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For pregnant mothers, prenatal visits to the doctor are vital activities that should not be skipped. During your trips to the OB, you will be monitored and ordered several examinations to make sure your baby is at its optimal health.
A nonstress test is one of the procedures that your doctor might require during one of these prenatal consultations. Since not all pregnant women are expected to undergo this testing, you might be wondering why it is needed and for who it is for.
Chapter 1. What is a nonstress test?
A non-stress testing, also known as a fetal nonstress test or fetal heart rate monitoring, is one of the standard prenatal procedures done to keep the baby’s health in check. It is a non-invasive test that is usually performed in pregnant women who are over 28 weeks in their pregnancy.
The procedure allows the doctor to monitor your baby’s heart rate in response to his fetal movements. However, mothers need not worry since “no stress” is placed on the baby during the entire process.
By monitoring the baby’s heart rate as to how it responds to his movements, the doctor will be able to check on his oxygen supply. Usually, the heart is supposed to beat faster when the baby is active, usually later in pregnancy.
Apparently, a nonstress test rules out the possibility of fetal hypoxia, a condition where the fetus does not get adequate oxygen, that leads to a disruption in the heart rate.
Chapter 2. Am I eligible for a nonstress test?
A fetal nonstress test is often ordered for pregnant women with specific complications during their pregnancy, which includes gestational diabetes, or diabetes that develops during pregnancy; preeclampsia, or developing high blood pressure while pregnant; or when you are ordered for another diagnostic test called amniocentesis.
Aside from these, you are likely to get a non-stress testing if your baby measures smaller than his gestational age or if you feel like he isn’t very active inside your tummy. This is also required for those who are already past their due date, usually lasting longer than 40 weeks. A nonstress test is done within the third trimester of pregnancy, generally from the 28th week on.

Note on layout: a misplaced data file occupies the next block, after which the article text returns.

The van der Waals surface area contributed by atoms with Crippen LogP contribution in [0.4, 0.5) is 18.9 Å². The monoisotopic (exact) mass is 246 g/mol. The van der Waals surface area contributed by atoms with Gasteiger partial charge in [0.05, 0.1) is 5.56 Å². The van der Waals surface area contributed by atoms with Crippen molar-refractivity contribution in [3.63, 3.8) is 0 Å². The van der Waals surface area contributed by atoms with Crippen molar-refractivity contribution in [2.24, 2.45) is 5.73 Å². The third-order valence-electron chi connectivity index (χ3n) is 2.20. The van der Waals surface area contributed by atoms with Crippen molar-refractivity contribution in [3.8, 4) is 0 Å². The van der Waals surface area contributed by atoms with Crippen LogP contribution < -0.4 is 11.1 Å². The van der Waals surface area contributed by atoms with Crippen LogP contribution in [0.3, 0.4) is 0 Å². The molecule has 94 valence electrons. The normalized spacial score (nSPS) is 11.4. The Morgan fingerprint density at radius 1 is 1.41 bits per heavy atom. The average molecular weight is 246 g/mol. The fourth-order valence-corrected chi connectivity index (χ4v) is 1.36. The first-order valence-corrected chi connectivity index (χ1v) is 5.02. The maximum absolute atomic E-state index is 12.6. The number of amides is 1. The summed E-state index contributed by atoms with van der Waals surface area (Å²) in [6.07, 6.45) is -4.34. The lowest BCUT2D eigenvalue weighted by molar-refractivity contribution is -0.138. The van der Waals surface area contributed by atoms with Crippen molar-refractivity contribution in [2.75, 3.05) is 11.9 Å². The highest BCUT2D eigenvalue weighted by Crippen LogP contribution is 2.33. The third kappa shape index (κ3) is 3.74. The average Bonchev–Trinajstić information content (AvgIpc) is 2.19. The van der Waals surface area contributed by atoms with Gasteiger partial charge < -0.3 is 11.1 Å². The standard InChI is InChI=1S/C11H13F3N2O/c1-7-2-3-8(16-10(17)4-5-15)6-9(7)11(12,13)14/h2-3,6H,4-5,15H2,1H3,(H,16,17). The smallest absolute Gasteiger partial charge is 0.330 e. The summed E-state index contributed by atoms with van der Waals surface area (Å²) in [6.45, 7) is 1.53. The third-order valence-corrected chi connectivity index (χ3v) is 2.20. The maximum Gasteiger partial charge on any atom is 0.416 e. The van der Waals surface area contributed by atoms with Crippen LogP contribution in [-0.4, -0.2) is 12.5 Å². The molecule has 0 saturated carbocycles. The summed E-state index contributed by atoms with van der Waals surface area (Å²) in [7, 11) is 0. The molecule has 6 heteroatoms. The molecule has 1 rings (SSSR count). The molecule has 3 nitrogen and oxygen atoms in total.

Chapter 3. What should I expect from a nonstress test?
During a fetal heart rate monitoring, you will be asked to lie on a reclining chair, where your blood pressure is monitored at regular intervals throughout the test. Your doctor or healthcare provider will then strap two belts with monitors across your abdomen. One belt will be recording the fetal heart rate while the other, which is called a toco transducer, will be measuring any contractions in the uterus. You may be asked to press a button when you feel your baby move or kick; this way your doctor can check for any changes in your baby’s heartbeat during the movement.
There may be times when the baby does not move around, which probably means he is sleeping. A nurse may try to wake him up by ringing a bell or using an acoustic stimulator. You may also be asked to move or rub your belly to stimulate your baby. Typically, the test only lasts up to 20 minutes, yet it can extend for another 20 minutes especially if the baby is asleep or inactive.
Chapter 4. What do the results mean?
A reactive result, wherein the baby’s heart rate increases to a certain level of activity, indicates that blood flow and oxygen supply is adequate. Meanwhile, a nonreactive result, wherein the baby’s heartbeat stays more or less the same throughout the test, may result from the baby being inactive or asleep during the nonstress test. In such cases, additional testing may be required to further check the condition of your baby.
Being ordered to undergo a nonstress test is not to be a cause of worry, as the procedure will help keep tabs on your baby’s condition and make sure that he gets the best health possible.